- have a history of blood clots in your blood vessels (arteries or veins)
- have heart problems, including heart failure, irregular heartbeats, and QT prolongation
- have diabetes
- have a history of high cholesterol
- have liver problems
- have had inflammation of your pancreas (pancreatitis)
- have high blood pressure
- have bleeding problems
- plan to have any surgical procedures
- are lactose (milk sugar) intolerant. ponatinib tablets contain lactose.
- drink grapefruit juice
- have any other medical conditions
- are pregnant or plan to become pregnant. Ponatinib can harm your unborn baby. You should not become pregnant while taking ponatinib. Tell your healthcare provider right away if you become pregnant or plan to become pregnant.
- are breastfeeding or plan to breastfeed. It is not known if ponatinib passes into your breast milk. You and your healthcare provider should decide if you will take ponatinib or breastfeed. You should not do both.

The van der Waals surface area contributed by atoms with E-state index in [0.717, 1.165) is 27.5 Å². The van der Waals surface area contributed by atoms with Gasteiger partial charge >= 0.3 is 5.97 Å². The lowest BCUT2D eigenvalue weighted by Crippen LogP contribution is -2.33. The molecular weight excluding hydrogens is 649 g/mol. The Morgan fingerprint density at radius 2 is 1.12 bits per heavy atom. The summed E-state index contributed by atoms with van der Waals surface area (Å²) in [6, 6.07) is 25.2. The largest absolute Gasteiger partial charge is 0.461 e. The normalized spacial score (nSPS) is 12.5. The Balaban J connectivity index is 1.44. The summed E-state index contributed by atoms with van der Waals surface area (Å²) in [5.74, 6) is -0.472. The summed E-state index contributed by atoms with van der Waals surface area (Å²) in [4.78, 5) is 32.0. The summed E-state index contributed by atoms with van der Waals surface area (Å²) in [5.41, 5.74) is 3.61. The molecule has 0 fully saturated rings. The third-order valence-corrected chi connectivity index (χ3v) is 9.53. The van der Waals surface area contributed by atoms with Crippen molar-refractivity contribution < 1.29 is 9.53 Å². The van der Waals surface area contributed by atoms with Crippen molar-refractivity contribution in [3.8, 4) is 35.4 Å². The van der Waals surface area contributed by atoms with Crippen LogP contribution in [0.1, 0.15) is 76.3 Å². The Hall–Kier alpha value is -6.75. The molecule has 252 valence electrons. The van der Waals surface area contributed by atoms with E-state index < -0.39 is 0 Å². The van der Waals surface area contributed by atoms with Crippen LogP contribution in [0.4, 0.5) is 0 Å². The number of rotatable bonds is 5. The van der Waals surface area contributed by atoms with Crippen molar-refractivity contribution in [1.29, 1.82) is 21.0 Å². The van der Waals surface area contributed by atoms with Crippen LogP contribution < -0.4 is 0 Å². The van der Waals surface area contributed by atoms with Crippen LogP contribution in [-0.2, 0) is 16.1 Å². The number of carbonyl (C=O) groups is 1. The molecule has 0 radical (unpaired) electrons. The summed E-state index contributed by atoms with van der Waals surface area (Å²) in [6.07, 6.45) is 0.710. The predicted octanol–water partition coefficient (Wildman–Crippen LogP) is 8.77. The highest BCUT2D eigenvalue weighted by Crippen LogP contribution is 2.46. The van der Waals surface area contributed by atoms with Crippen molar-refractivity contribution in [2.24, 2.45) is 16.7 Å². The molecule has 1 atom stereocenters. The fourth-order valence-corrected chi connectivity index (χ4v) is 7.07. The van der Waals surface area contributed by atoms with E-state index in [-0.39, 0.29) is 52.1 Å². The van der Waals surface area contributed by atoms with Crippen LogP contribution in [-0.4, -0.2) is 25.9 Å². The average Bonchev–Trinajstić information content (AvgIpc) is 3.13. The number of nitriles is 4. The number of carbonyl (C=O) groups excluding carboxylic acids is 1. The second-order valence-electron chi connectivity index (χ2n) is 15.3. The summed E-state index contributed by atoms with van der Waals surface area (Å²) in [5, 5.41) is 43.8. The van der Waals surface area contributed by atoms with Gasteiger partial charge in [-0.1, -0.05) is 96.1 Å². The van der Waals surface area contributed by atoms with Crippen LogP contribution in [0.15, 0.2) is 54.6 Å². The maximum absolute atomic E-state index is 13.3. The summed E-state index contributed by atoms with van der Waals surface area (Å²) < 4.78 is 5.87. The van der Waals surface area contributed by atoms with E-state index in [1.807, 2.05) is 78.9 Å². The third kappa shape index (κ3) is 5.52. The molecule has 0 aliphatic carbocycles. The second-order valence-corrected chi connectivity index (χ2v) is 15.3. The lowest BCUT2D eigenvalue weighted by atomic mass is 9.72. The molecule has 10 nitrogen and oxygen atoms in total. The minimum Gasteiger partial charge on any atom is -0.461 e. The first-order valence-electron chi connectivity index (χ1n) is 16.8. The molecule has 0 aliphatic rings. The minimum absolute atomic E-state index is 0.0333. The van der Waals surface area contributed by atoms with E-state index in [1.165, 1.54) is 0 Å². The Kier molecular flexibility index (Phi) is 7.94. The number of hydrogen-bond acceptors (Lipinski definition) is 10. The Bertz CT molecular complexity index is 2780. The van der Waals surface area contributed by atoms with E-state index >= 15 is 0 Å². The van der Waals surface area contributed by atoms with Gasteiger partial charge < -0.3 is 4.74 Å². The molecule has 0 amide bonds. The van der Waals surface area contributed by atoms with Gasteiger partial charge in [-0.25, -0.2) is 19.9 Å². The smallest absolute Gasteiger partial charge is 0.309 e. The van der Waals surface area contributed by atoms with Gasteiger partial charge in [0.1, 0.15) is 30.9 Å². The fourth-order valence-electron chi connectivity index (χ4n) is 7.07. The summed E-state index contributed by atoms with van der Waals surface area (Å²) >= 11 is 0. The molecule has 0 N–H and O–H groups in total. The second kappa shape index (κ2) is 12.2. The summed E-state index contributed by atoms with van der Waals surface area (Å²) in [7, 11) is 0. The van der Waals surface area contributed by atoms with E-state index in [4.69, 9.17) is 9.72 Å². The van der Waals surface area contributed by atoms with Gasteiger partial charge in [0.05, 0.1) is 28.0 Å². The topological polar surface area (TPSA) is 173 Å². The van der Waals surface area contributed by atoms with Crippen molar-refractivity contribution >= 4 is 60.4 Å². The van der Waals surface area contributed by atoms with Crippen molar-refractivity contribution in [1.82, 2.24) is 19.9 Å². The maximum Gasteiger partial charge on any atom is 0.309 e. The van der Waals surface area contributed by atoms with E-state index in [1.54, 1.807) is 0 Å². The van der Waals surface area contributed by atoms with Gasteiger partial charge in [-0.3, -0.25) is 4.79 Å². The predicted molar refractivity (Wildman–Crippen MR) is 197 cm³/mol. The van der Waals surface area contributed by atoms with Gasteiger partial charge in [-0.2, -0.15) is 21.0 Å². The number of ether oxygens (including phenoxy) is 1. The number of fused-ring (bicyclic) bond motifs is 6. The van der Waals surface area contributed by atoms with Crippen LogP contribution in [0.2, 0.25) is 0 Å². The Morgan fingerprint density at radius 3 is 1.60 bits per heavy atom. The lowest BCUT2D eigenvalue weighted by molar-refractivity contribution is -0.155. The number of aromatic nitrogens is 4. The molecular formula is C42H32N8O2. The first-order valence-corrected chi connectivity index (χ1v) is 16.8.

Ponatinib and Pregnancy
Tell your doctor if you are pregnant or plan to become pregnant.
The FDA categorizes medications based on safety for use during pregnancy. Five categories - A, B, C, D, and X, are used to classify the possible risks to an unborn baby when a medication is taken during pregnancy.
This medication falls into category D. Ponatinib can harm your unborn baby. You should not become pregnant while taking ponatinib. Tell your healthcare provider right away if you become pregnant or plan to become pregnant.